The effectiveness and feasibility of voluntary medical male circumcision (VMMC) as a preventative intervention against HIV has been demonstrated in a variety of non-circumcising African communities. The WHO has designated 14 countries in southern and eastern Africa as priority areas for VMMC scale-up. Attempts to model the progress of the epidemic have long sought to factor in the potential contribution of VMMC (STIs/Hallett & Abu-Raddad). However, the possibility of risk-compensation remains an ongoing concern (i.e. that the known preventative effects of VMMC will lead to increased sexual risk-taking). Current evidence has been largely limited to behavioural evaluations and extended follow-up in populations where RCTs of VMMC were being conducted (e.g. Rakai, Uganda; Orange Farm, South Africa; Kisumu, Kenya). The evidence has been reassuring, by and large. Yet it is also inconclusive – for two reasons: first, on account of the rigorous risk reduction counselling invariably provided by these trials, which is far in excess of what would be offered in operational settings; second, due to the lack of certainty as to the preventative effectiveness of VMMC that prevailed at the time when these RCTs were being conducted. These are precisely the issues that bedevil studies seeking to evaluate risk compensation in the context of pre-exposure prophylaxis (PrEP): see STIs/blog/Marcus & Grant; STIs/blogs/Mugwanya & Baeten.
A recent prospective, longitudinal study conducted in Nyanza Province, Kenya (Westercamp & Bailey) claims to mark an important step forward towards understanding the relation between VMMC and sexual risk-taking in everyday operational settings. Participants in the study were not exposed to unrealistic levels of risk reduction counselling, and the preventative efficacy of VMMC had already been well established prior to commencement of the study. Participants were followed up, at six monthly intervals over a two year period, having assigned themselves either to a circumcision (1,5888) or a control (1,599) group, using (as far as possible) audio computer-assisted self-interview questionnaires to investigate sexual behaviour.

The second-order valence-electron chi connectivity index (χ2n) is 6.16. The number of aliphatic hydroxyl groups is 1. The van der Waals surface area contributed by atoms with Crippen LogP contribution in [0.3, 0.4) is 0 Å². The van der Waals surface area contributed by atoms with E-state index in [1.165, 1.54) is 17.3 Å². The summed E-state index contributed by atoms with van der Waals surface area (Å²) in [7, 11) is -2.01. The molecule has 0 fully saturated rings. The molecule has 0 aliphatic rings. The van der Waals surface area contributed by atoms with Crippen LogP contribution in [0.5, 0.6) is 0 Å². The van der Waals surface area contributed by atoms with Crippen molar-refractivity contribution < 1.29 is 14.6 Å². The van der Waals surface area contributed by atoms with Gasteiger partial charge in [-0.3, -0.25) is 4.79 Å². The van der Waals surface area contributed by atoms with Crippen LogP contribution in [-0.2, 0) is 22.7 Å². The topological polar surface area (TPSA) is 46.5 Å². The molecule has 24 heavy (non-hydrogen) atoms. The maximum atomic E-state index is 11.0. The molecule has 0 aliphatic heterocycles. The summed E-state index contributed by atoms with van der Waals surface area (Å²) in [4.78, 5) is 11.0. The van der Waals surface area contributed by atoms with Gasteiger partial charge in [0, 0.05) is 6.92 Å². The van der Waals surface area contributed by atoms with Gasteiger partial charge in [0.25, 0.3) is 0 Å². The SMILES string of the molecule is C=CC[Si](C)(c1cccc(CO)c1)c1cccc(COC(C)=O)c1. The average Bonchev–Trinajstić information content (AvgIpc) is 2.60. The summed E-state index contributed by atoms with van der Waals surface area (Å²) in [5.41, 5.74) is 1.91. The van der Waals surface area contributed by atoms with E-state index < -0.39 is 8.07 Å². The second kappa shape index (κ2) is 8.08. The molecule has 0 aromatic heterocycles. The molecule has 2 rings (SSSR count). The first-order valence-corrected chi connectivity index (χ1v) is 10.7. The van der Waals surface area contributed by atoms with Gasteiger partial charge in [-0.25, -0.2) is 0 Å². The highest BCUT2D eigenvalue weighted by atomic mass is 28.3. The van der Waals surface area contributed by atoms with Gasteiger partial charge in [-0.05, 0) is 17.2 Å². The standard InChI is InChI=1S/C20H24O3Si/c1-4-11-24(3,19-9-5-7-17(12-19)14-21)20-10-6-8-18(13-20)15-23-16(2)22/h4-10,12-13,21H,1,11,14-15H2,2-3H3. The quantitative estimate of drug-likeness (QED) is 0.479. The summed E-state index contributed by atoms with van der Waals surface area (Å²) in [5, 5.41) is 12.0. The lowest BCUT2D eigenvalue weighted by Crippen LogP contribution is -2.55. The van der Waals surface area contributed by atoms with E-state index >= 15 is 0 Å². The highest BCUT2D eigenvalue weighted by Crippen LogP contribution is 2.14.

The result? No risk-compensation, apparently. In fact, the findings show an increase of 30%/6% in condom use at last sex (for the circumcised/control group), and a broadly comparable decline for both groups across a range of indicators, including transactional sex in the last six months (26-12%), most recent sex with a casual partner (20-12%), and having multiple partners in the last six months (26-16%). The only adverse finding was an increase in sexual activity for both groups among the younger participants – but this seems to be largely explained by transition to married status.
The decline might be due to some limited exposure to HIV education through participation, or reflect “cognitive dissonance” – i.e. the re-evaluation of behaviours in the light of the personal investment involved in getting circumcised. But there is evidence it might be part and parcel of a decrease in sexual risk-taking in the community at large due to the implementation of the VMMC programme over the period of the study 2008-2011. A curious finding was the greatly reduced perception of high HIV risk among the “cross-over group” of those 20% of the control group who subsequently chose to be circumcised, as against the perceptions of those who initially assigned themselves to the circumcision group. This, according to the authors, suggests that men motivated to early adoption of VMMC may represent a higher risk group. When this finding is taken together with recent evidence of high (90%) acceptance of VTC services among men undergoing circumcision, the case stacks up for ensuring the provision of high-quality counselling as a priority throughout the commencement and rapid initial sale up of VMMC services.